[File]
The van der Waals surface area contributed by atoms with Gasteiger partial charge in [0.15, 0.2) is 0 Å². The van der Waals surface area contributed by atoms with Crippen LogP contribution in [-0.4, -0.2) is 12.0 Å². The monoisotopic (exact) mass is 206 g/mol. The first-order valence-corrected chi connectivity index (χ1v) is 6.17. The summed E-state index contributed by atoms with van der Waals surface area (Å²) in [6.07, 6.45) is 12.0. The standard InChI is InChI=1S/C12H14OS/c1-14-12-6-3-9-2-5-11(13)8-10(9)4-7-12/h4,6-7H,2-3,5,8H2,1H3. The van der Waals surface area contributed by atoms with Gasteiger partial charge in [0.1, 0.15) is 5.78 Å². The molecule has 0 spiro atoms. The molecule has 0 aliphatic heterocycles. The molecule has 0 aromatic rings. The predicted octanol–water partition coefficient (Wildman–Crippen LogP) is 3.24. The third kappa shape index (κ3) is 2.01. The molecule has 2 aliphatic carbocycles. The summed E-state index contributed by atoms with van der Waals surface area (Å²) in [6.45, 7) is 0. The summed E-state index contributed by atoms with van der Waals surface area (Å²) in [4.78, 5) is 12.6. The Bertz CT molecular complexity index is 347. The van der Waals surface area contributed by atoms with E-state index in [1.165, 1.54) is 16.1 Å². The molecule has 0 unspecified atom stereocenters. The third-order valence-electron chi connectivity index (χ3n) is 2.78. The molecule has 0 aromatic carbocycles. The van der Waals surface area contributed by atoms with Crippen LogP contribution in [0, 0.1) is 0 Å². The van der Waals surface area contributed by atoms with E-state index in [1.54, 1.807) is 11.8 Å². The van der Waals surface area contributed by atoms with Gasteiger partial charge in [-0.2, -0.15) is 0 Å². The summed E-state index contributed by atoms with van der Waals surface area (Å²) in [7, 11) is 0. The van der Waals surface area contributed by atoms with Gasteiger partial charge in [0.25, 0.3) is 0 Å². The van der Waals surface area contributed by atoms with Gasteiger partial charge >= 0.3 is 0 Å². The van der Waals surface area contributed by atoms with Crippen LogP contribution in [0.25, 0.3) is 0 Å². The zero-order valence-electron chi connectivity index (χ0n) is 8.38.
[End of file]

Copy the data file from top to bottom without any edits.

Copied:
The van der Waals surface area contributed by atoms with Gasteiger partial charge in [0.15, 0.2) is 0 Å². The van der Waals surface area contributed by atoms with Crippen LogP contribution in [-0.4, -0.2) is 12.0 Å². The monoisotopic (exact) mass is 206 g/mol. The first-order valence-corrected chi connectivity index (χ1v) is 6.17. The summed E-state index contributed by atoms with van der Waals surface area (Å²) in [6.07, 6.45) is 12.0. The standard InChI is InChI=1S/C12H14OS/c1-14-12-6-3-9-2-5-11(13)8-10(9)4-7-12/h4,6-7H,2-3,5,8H2,1H3. The van der Waals surface area contributed by atoms with Gasteiger partial charge in [0.1, 0.15) is 5.78 Å². The molecule has 0 spiro atoms. The molecule has 0 aliphatic heterocycles. The molecule has 0 aromatic rings. The predicted octanol–water partition coefficient (Wildman–Crippen LogP) is 3.24. The third kappa shape index (κ3) is 2.01. The molecule has 2 aliphatic carbocycles. The summed E-state index contributed by atoms with van der Waals surface area (Å²) in [6.45, 7) is 0. The summed E-state index contributed by atoms with van der Waals surface area (Å²) in [4.78, 5) is 12.6. The Bertz CT molecular complexity index is 347. The van der Waals surface area contributed by atoms with E-state index in [1.165, 1.54) is 16.1 Å². The molecule has 0 unspecified atom stereocenters. The third-order valence-electron chi connectivity index (χ3n) is 2.78. The molecule has 0 aromatic carbocycles. The van der Waals surface area contributed by atoms with Crippen LogP contribution in [0, 0.1) is 0 Å². The van der Waals surface area contributed by atoms with E-state index in [1.54, 1.807) is 11.8 Å². The van der Waals surface area contributed by atoms with Gasteiger partial charge in [-0.2, -0.15) is 0 Å². The summed E-state index contributed by atoms with van der Waals surface area (Å²) in [7, 11) is 0. The van der Waals surface area contributed by atoms with Gasteiger partial charge in [0.25, 0.3) is 0 Å². The van der Waals surface area contributed by atoms with Gasteiger partial charge >= 0.3 is 0 Å². The van der Waals surface area contributed by atoms with Crippen LogP contribution in [0.25, 0.3) is 0 Å². The zero-order valence-electron chi connectivity index (χ0n) is 8.38.